Mobo, Aseron and Rodriguez themselves presented a 10-piece collection each in TernoCon 2020.
Scapular as fashion
To Mobo, the women he mistook for refugees on flight in the old photograph served as metaphor for the Filipino fleeing the colonizers, the OFWs escaping hardships in the country, or people displaced by war and calamities.
His entire collection, all made in London, was based on the national dress, as it looked in the 1910s—the terno’s precursor, the baro’t saya, which consisted of the camisa (blouse with big puffed sleeves), the panuelo (shawl), tapis (short overskirt) and its alternate, the sobrefalda (longer, embellished tulle skirt), and the saya with cola (skirt with train).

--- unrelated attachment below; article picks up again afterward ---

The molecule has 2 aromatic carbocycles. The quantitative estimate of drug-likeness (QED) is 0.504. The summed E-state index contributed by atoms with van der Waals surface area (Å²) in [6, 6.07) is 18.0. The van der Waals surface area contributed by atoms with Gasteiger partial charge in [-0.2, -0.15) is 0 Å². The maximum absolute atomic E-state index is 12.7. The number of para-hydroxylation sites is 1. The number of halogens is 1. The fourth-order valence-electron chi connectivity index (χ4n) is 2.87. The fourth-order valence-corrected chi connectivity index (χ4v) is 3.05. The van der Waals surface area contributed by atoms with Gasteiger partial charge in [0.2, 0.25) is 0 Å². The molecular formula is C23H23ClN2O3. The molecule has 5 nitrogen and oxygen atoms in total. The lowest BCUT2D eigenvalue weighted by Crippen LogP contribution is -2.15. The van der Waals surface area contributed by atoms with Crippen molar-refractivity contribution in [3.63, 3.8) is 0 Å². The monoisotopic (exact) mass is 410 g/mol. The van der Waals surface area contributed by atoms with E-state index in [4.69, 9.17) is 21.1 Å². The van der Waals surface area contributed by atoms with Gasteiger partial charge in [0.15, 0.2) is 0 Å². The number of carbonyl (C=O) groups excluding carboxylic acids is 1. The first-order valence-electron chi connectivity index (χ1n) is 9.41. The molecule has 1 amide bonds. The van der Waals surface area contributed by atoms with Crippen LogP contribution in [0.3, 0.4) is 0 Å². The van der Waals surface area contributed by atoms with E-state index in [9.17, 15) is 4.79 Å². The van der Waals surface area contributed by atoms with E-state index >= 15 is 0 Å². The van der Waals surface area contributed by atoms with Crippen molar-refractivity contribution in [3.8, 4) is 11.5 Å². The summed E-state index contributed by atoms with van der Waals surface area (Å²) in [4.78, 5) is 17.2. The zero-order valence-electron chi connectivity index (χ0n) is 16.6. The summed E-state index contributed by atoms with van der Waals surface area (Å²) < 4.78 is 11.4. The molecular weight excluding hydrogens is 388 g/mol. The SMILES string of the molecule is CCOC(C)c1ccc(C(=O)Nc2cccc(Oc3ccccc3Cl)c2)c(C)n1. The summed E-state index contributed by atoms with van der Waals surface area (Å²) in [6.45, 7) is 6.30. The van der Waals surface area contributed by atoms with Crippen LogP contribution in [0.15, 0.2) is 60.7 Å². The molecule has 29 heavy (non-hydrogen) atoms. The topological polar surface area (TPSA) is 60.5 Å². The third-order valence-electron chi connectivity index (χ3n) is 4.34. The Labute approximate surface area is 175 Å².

He dramatized the historical references with flamboyance, glamorizing the unglamorous.
Like in the neutral tones of the photograph, Mobo combined black, white and taupe, with gold and blue accents. He layered the baro’t saya with synthetic fabrics such as organza, expensive silks and lamé, and mixed textures such as tulle, lace, mesh and pinukpok (a blend of abaca and piña).
Mobo exaggerated the panuelo and played with folds and added bustles to some gowns. As in the overskirts of the 1910s, the tapis and sobrefaldas were made of tulle, embellished with embroidery and beads.
Mobo and Rodriguez drew references from religious icons, using scapular necklaces.
Mobo’s scapulars with amulet details were hand-embroidered at Fitzrovia, London by Hand & Lock, an embroidery house that produces monograms for British royalty and embellishments for gowns designed for the Queen by the likes of Hardy Amies, Norman Hartnell and Dior.